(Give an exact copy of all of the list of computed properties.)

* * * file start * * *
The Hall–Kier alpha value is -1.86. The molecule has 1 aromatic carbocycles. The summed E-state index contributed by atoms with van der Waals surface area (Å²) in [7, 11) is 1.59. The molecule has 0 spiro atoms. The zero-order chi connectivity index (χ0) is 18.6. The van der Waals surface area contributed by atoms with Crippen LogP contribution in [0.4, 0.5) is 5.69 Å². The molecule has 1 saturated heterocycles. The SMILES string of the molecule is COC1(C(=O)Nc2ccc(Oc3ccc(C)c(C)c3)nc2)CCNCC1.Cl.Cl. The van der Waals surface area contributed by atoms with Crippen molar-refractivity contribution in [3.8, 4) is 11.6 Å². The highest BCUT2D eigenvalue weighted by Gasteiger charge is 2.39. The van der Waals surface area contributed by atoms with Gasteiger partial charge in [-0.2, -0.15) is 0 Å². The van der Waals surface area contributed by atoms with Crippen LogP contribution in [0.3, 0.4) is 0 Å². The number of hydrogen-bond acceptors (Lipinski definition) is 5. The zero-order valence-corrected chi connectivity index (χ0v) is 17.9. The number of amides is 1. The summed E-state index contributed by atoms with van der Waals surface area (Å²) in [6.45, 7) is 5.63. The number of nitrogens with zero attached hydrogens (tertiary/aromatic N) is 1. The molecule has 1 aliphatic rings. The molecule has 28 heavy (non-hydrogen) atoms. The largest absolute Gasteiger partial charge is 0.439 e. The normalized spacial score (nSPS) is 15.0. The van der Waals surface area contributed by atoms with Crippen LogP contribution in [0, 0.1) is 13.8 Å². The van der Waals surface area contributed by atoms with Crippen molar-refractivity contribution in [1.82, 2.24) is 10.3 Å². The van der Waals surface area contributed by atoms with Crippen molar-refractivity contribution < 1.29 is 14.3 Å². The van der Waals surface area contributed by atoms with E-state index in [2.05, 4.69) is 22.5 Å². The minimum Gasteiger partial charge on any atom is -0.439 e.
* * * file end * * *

The Hall–Kier alpha value is -1.86. The molecule has 1 aromatic carbocycles. The summed E-state index contributed by atoms with van der Waals surface area (Å²) in [7, 11) is 1.59. The molecule has 0 spiro atoms. The zero-order chi connectivity index (χ0) is 18.6. The van der Waals surface area contributed by atoms with Crippen LogP contribution in [0.4, 0.5) is 5.69 Å². The molecule has 1 saturated heterocycles. The SMILES string of the molecule is COC1(C(=O)Nc2ccc(Oc3ccc(C)c(C)c3)nc2)CCNCC1.Cl.Cl. The van der Waals surface area contributed by atoms with Crippen molar-refractivity contribution in [3.8, 4) is 11.6 Å². The highest BCUT2D eigenvalue weighted by Gasteiger charge is 2.39. The van der Waals surface area contributed by atoms with Gasteiger partial charge in [-0.2, -0.15) is 0 Å². The van der Waals surface area contributed by atoms with Crippen LogP contribution in [0.3, 0.4) is 0 Å². The number of hydrogen-bond acceptors (Lipinski definition) is 5. The zero-order valence-corrected chi connectivity index (χ0v) is 17.9. The number of amides is 1. The summed E-state index contributed by atoms with van der Waals surface area (Å²) in [6.45, 7) is 5.63. The number of nitrogens with zero attached hydrogens (tertiary/aromatic N) is 1. The molecule has 1 aliphatic rings. The molecule has 28 heavy (non-hydrogen) atoms. The largest absolute Gasteiger partial charge is 0.439 e. The normalized spacial score (nSPS) is 15.0. The van der Waals surface area contributed by atoms with Crippen LogP contribution in [0, 0.1) is 13.8 Å². The van der Waals surface area contributed by atoms with Crippen molar-refractivity contribution in [1.82, 2.24) is 10.3 Å². The van der Waals surface area contributed by atoms with Crippen molar-refractivity contribution < 1.29 is 14.3 Å². The van der Waals surface area contributed by atoms with E-state index in [2.05, 4.69) is 22.5 Å². The minimum Gasteiger partial charge on any atom is -0.439 e.